“As part of Nickelodeon’s agenda, we develop and produce content entertaining, fun, enriching, and fun for our audience alongside ensuring constant preserving and encouraging values and positive messages,” says Ben Ami.

Therefore, Zormim is teaching youth to celebrate the environment by making it an accessible and tangible asset through ecological, cultural, social, and economic importance. It also puts an active and educational spin on the environment, showing its viewers that they can take part in solving environmental problems, particularly those relating to Israel’s rivers.

Zormim contains humor, likable characters, and fun storylines that make these subjects accessible while being fun. We believe that in this way, the messages and values of ecological touch audiences and generate greater awareness of the importance of the subject,” says Ben Ami.

“As part of Nickelodeon’s agenda, we develop and produce content entertaining, fun, enriching, and fun for our audience alongside ensuring constant preserving and encouraging values and positive messages.” Photo by ZAVIT

A first-of-its-kind series

In order to promote Zormim in a successful manner, the mini-series will be accompanying the showing of Spiders, another Nickelodeon show that follows children who are a part of a secret organization that protects the earth from environmental criminals. For example, in Season 1, they defeat a criminal who is trying to dry a large lake.

The mini-series features Kim Or Azulay and Amit Hechter, from Spiders, They meet scientists, environmentalists, and community activists who research, monitor, and work to maintain and restore streams and waterways. The actors are even shown getting into the Yarkon River with scientists in order to take water samples in one of the episodes.

“This sort of experience actually produces moments that are very authentic and very comical and strengthens the connection of the guiding theme and the experience itself,” says Ben Ami. “This sense of connection is felt throughout the series and is delivered to an audience at home that often sees the actors as role models.”

The education doesn’t stop there. After the premiere of Zormim, viewers will be able to access a digital platform that makes information about rivers in Israel accessible to the general public.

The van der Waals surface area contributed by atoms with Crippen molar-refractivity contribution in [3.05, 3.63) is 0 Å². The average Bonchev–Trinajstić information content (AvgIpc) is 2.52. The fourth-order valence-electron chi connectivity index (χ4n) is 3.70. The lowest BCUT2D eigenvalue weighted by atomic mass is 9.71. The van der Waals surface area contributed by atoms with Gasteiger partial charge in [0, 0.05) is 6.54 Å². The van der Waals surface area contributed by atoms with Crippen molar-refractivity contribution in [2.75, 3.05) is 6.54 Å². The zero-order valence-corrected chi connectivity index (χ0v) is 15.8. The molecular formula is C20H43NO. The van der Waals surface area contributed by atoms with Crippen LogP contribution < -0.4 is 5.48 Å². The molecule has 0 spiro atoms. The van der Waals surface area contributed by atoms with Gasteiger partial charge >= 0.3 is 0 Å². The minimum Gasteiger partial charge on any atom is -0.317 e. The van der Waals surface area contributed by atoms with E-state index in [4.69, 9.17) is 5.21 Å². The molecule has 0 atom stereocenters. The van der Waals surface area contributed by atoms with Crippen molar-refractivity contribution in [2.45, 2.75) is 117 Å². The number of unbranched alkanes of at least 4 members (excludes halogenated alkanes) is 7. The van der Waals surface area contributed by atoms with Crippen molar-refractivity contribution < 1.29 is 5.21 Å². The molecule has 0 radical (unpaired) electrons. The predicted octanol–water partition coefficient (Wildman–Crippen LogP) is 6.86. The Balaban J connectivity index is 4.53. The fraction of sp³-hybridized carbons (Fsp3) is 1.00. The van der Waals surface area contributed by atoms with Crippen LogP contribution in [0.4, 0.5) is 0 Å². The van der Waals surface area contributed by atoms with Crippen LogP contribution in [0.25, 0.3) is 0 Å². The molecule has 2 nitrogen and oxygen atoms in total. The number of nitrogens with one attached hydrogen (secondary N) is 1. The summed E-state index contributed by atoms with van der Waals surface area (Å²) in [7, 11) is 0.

The mini-series features Kim Or Azulay and Amit Hechter, from Spiders, They meet scientists, environmentalists, and community activists who research, monitor, and work to maintain and restore streams and waterways. Photo by ZAVIT

This exposure will also promote ongoing activities within the communities and institutions of viewers, empowering the viewers to work even harder to maintain and advocate for their local environment.

Topaz says, “Zormim is an excellent initiative bringing the younger generation one step closer to actual facts regarding our streams and estuaries. Exposing kids to the wonders of streams and aquatic life and its importance in our community and with regards to sustainability is of great value.” He continues, “I believe that the encounter with science and nature through the excellent performance of Amit and Kim is of great importance for the efforts to maintain and restore Israel’s aquatic ecosystems.”

Ben Ami explains that Nickelodeon’s desire is that ecological issues presented in Zormim will raise awareness among the younger generation, allowing them to understand the importance of nature, especially rivers in Israel.

This is the first time that a television station of such a caliber as Nickelodeon has chosen to produce a series for youth about protagonists who preserve the environment. Lipman concludes that “teaming up with Nickelodeon is a very big step for ISEES. The bigger the crowd, the bigger the message and influence you have.”

“Nickelodeon has tremendous exposure in the country, which allows us to be very effective when we broadcast content with a message that is important to children, beyond drama or comedy,” says Oren.

Zormim, as well as the digital platform accompanying the show, are set to air this spring and summer.

“We believe in the power and the will of the younger generation to ‘save the world’ and to ensure a better world in the future. We see them as agents of change,” concludes Ben Ami.

This ZAVIT article was also published in NoCamels on 04/23/2020.